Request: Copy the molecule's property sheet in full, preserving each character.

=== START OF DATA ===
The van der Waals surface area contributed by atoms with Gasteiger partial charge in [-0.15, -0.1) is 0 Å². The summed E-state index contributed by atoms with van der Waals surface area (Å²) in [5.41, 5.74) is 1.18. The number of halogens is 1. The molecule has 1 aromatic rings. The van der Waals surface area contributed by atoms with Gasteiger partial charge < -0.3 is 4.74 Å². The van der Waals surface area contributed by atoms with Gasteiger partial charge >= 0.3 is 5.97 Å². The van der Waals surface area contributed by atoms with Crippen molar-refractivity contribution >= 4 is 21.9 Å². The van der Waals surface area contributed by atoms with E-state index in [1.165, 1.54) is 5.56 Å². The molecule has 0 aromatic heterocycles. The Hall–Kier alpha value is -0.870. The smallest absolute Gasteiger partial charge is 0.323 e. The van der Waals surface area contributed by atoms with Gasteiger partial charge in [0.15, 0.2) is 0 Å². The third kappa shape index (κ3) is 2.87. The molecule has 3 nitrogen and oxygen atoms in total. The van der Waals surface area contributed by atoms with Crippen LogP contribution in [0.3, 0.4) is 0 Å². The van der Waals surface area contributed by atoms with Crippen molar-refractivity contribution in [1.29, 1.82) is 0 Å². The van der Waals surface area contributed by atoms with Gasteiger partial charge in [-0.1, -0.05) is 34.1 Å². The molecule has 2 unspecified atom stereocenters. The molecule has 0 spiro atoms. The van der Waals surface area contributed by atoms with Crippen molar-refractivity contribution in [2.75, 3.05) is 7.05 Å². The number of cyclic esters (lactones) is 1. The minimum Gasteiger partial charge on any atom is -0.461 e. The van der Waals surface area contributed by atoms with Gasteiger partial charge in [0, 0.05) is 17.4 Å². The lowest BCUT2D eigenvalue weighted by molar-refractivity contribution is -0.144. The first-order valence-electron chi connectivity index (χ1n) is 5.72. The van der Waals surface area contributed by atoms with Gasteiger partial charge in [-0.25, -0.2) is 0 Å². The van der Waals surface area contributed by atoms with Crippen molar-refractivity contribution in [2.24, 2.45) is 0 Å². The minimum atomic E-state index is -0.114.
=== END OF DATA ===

The van der Waals surface area contributed by atoms with Gasteiger partial charge in [-0.15, -0.1) is 0 Å². The summed E-state index contributed by atoms with van der Waals surface area (Å²) in [5.41, 5.74) is 1.18. The number of halogens is 1. The molecule has 1 aromatic rings. The van der Waals surface area contributed by atoms with Gasteiger partial charge < -0.3 is 4.74 Å². The van der Waals surface area contributed by atoms with Gasteiger partial charge >= 0.3 is 5.97 Å². The van der Waals surface area contributed by atoms with Crippen molar-refractivity contribution >= 4 is 21.9 Å². The van der Waals surface area contributed by atoms with E-state index in [1.165, 1.54) is 5.56 Å². The molecule has 0 aromatic heterocycles. The Hall–Kier alpha value is -0.870. The smallest absolute Gasteiger partial charge is 0.323 e. The van der Waals surface area contributed by atoms with Gasteiger partial charge in [0.15, 0.2) is 0 Å². The third kappa shape index (κ3) is 2.87. The molecule has 3 nitrogen and oxygen atoms in total. The van der Waals surface area contributed by atoms with Crippen LogP contribution in [0.3, 0.4) is 0 Å². The van der Waals surface area contributed by atoms with Crippen molar-refractivity contribution in [1.29, 1.82) is 0 Å². The van der Waals surface area contributed by atoms with Gasteiger partial charge in [-0.1, -0.05) is 34.1 Å². The molecule has 2 unspecified atom stereocenters. The molecule has 0 spiro atoms. The van der Waals surface area contributed by atoms with Crippen molar-refractivity contribution in [2.75, 3.05) is 7.05 Å². The number of cyclic esters (lactones) is 1. The minimum Gasteiger partial charge on any atom is -0.461 e. The van der Waals surface area contributed by atoms with Gasteiger partial charge in [0, 0.05) is 17.4 Å². The lowest BCUT2D eigenvalue weighted by molar-refractivity contribution is -0.144. The first-order valence-electron chi connectivity index (χ1n) is 5.72. The van der Waals surface area contributed by atoms with Gasteiger partial charge in [-0.25, -0.2) is 0 Å². The van der Waals surface area contributed by atoms with Crippen molar-refractivity contribution in [2.24, 2.45) is 0 Å². The minimum atomic E-state index is -0.114.